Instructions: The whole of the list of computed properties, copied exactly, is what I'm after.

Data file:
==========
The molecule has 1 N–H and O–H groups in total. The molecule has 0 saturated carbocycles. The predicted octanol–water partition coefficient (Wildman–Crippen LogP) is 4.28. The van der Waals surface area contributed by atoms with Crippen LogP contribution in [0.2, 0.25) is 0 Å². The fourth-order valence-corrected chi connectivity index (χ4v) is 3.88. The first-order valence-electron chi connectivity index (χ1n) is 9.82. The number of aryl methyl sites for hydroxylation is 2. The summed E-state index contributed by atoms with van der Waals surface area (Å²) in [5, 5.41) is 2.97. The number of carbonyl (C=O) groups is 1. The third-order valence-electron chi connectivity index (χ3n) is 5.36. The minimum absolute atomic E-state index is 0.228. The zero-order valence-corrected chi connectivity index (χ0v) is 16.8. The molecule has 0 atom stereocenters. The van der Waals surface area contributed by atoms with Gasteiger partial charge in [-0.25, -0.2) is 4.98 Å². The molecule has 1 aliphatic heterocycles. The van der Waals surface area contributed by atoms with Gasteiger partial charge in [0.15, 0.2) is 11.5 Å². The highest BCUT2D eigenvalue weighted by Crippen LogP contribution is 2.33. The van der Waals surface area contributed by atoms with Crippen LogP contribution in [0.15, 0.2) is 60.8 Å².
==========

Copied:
The molecule has 1 N–H and O–H groups in total. The molecule has 0 saturated carbocycles. The predicted octanol–water partition coefficient (Wildman–Crippen LogP) is 4.28. The van der Waals surface area contributed by atoms with Crippen LogP contribution in [0.2, 0.25) is 0 Å². The fourth-order valence-corrected chi connectivity index (χ4v) is 3.88. The first-order valence-electron chi connectivity index (χ1n) is 9.82. The number of aryl methyl sites for hydroxylation is 2. The summed E-state index contributed by atoms with van der Waals surface area (Å²) in [5, 5.41) is 2.97. The number of carbonyl (C=O) groups is 1. The third-order valence-electron chi connectivity index (χ3n) is 5.36. The minimum absolute atomic E-state index is 0.228. The zero-order valence-corrected chi connectivity index (χ0v) is 16.8. The molecule has 0 atom stereocenters. The van der Waals surface area contributed by atoms with Gasteiger partial charge in [-0.25, -0.2) is 4.98 Å². The molecule has 1 aliphatic heterocycles. The van der Waals surface area contributed by atoms with Gasteiger partial charge in [0.15, 0.2) is 11.5 Å². The highest BCUT2D eigenvalue weighted by Crippen LogP contribution is 2.33. The van der Waals surface area contributed by atoms with Crippen LogP contribution in [0.15, 0.2) is 60.8 Å².